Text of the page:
Disclaimer: I am attending BIF-9 on a free blogger pass, which gives me free admission (conference includes meals).

Stu Miniman

https://blogstu.wordpress.com

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Finding time for innovation at BIF-9

September 15, 2013

In the technology world, discussions of innovation are usually focused on invention – the creation of new technologies. I grew up in NJ where Bell Labs was an inspiration for me to study engineering and a proud legacy to discuss during my time in sales with Lucent Technologies. Innovation encompasses much more than the ideation moment or even the delivery of new ideas to the market place.

Visualization of SK's BMI talk

If we look at some of the big societal challenges such as healthcare and education, there isn’t a silver bullet to be found through technology or finance. Change for any existing process or business is not easy and requires a different approach such as business model innovations, a technique promoted by Saul Kaplan in his book, his team and his conference (BIF-9 is this week).

At VMworld a few weeks ago (see all of SiliconANGLE and Wikibon’s coverage), over 22,000 people gathered to talk about the latest in cloud computing and virtualization. It is a great ecosystem and my favorite tech show of the year. In many ways however, even with great debate over the direction of some technologies, everyone is talking about the same general topics. As I wrote two years ago (Hyper-connected network or Echo-Chamber), as the social media space has become more crowded, most people will tend to converse and connect with people of similar backgrounds and interests. When it comes to innovation, the best ideas often come through the synthesis of unrelated concepts. One of the best perks that I’ve received through blogging has been passes to some amazing conferences over the years. BIF9The innovation conferences that I have attended have connected me with concepts and people that have greatly broadened my perspective. As Deb Mills-Schofield wrote about the Business Innovation Factory (BIF) conference, it provides us with the amazing opportunity to have Random Collision of Unusual Suspects (#RCUS). While you can definitely gather information at a huge conference, what I relish about the BIF event is that it is designed to blur the line between the speakers and the attendees with lots of networking and deep conversations. The speaking style at BIF is similar to TED events (TED founder Richard Saul Wurman is an advisor and speaker at the event). With only a few hundred people and lots of breaks, it is a great way for innovation junkies to be more than just inspired, but to find connections and ideas that are applicable to your needs. There is a free livestream available for those that aren’t signed up for this sold-out event. While it is always difficult to find time for new perspectives, I’m fond of this saying from Life’s Little Instruction Book:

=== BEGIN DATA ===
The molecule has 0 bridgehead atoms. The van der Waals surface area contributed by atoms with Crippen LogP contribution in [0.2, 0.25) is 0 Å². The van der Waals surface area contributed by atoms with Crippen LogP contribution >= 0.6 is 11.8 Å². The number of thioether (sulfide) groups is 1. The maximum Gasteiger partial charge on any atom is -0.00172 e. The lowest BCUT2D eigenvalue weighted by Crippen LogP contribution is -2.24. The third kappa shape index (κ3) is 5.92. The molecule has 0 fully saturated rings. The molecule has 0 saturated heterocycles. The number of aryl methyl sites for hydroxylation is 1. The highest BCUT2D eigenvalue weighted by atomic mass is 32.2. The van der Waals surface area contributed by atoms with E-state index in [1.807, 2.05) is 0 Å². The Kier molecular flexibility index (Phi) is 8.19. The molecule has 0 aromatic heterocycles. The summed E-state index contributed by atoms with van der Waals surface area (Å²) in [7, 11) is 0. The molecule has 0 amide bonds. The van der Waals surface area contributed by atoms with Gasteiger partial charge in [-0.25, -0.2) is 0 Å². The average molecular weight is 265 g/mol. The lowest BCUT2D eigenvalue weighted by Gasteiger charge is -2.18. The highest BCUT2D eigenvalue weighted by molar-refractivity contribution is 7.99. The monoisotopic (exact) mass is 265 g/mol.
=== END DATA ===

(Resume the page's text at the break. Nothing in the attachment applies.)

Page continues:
Don’t say you don’t have enough time. You have exactly the same number of hours per day that were given to… Leonardo da Vinci, Thomas Jefferson, and Albert Einstein.

For 2 days this week, I’ll be taking a break from the very busy world of cloud computing, software-defined data center and big data while I immerse with fellow innovation enthusiasts.   I’ll be tweeting and writing about BIF-9 this week. See my articles from BIF-6 and BIF-7.

Disclaimer: I am attending BIF-9 on a free blogger pass, which gives me free admission (conference includes meals).

Stuart Miniman

https://blogstu.wordpress.com

For an update on my activities with Wikibon, check out our software-led infrastructure page. I will be at Oracle Open World and Amazon re:Invent later this year.